Columbia Mourns the Loss of a Son
How many people do you know? How many friends do
you have? How many groups, circles, or families do you belong to?
The world can be a big or a small place, depending on where we find
ourselves. But no matter how big and intimidating or small and
suffocating our environments may feel, it is always nice to know people.
A good friend or just a familiar face can change the way we feel about a
place or a time.
Sports can be an easy way to meet people. This is particularly true
on a college campus. I have met many people at Columbia through my
involvement with athletics, people I would not have otherwise known. I
have met people by covering sports for the Spectator, going to Columbia
sporting events, using the fitness center, and watching World Series
games at the West End or the Redskins games at AmCaf. I have also met
other students through intramural athletics.
Every year I put together a team for the spring intramural softball
season. The team always consists of my friends from school, and every
year we are horrible. Sophomore year I decided that I was going to bring
in some ringers to help fill out the roster and give us a better chance
of competing against the usual powerhouse teams from ZBT or Sigma Chi.
I thought about whom to call and finally decided on contacting Zack
Schiller. Zack was from Washington, D.C. and his father had coached my
recreational league basketball team. Zack had gone to my high school for
two years and had lived in my neighborhood, so I knew him pretty well.
It is also important to note that Zack played basketball for Columbia at
that time, was about 6'7", and weighed more than anyone I knew. I
figured if anyone could put a hurting on the old softball, it would be
But Zack did not come alone. Instead, he brought along one of his
best friends from Columbia, another former basketball player named Tyler
Ugolyn. Tyler was an inch or two shorter than Zack, but he was bigger,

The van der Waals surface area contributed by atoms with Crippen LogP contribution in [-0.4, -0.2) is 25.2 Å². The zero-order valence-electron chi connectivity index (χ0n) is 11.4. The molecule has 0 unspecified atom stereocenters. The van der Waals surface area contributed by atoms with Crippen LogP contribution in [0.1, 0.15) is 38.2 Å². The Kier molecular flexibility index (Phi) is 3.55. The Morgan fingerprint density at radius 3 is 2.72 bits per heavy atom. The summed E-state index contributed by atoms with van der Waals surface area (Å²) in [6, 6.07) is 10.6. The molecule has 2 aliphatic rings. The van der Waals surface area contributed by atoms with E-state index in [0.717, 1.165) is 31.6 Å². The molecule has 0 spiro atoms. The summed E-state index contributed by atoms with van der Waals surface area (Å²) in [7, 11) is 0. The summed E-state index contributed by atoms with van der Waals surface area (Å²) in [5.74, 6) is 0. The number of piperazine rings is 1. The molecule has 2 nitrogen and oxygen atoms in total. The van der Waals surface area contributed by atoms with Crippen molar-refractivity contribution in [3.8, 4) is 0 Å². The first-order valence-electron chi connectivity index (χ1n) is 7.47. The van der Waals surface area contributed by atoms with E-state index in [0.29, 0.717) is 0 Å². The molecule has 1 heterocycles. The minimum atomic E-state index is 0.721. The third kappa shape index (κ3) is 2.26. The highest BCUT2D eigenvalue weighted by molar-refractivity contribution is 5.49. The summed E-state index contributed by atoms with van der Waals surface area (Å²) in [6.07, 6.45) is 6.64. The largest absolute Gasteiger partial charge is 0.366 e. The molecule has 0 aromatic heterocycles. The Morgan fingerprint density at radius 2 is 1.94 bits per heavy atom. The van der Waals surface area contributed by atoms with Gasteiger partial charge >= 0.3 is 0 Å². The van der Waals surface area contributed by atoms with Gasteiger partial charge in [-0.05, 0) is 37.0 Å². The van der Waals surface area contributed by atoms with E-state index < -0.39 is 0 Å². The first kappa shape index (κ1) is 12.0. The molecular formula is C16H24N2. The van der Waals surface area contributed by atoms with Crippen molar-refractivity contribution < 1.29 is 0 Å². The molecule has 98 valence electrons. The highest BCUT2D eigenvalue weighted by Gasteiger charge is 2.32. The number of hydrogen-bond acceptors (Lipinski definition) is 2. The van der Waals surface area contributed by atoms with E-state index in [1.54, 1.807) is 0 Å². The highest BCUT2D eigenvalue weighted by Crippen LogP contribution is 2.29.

and as it turned out, a lot more coordinated. Zack ended up hitting one
or two singles for our team, but his friend Tyler crushed a home run
that flew out of Morningside Park and gave us the win. Of course, we
invited them back for the rest of the season.
Starting with that experience, I got to know Tyler a little better.
We would have casual conversations on the street, play pick-up with Mike
Merley, Zack, Matt Hill, and others in the gym. I would see him at his
perch in the Heights or coming out of a job fair from Lerner, dressed to
I never became best friends with Tyler, but I became friendly with
him. His was a familiar face that would make my stops in KDR, Cannon's,
or countless other places just that much more comfortable.
When I first learned of the attack on the World Trade Center, I was
angered, upset, and worried. I felt compassion for the victims and
hatred toward the perpetrators, but everything was surreal. I never
cried, never really felt the earth move. I was not truly affected in an
immediate and personal way. But when I learned this weekend that Tyler
was working in the World Trade Center on Tuesday and that nobody has
seen him since the attack, everything became a lot more real. It was no
longer surreal, and I was directly affected.
Now the sports world is coming back to life, and another intramural
season will soon roll around. I look forward to the new group of people
I might meet and the group of people I will see once again, but it will
be different this time.
When I go to take the field, I will feel a little weird, a little
uncomfortable, a little lost. I know that something will be missing--a
giant guy with a huge smile, a loud laugh, and an uncanny ability to hit
game-winning home runs. The next time I go to the Heights, I will notice
that someone is missing from the bar. The next time I play pick-up at
Levien, I will know someone is not around to can three-pointers from two
feet behind the arch.
Tyler will be missed by everyone who ever met him or knew him.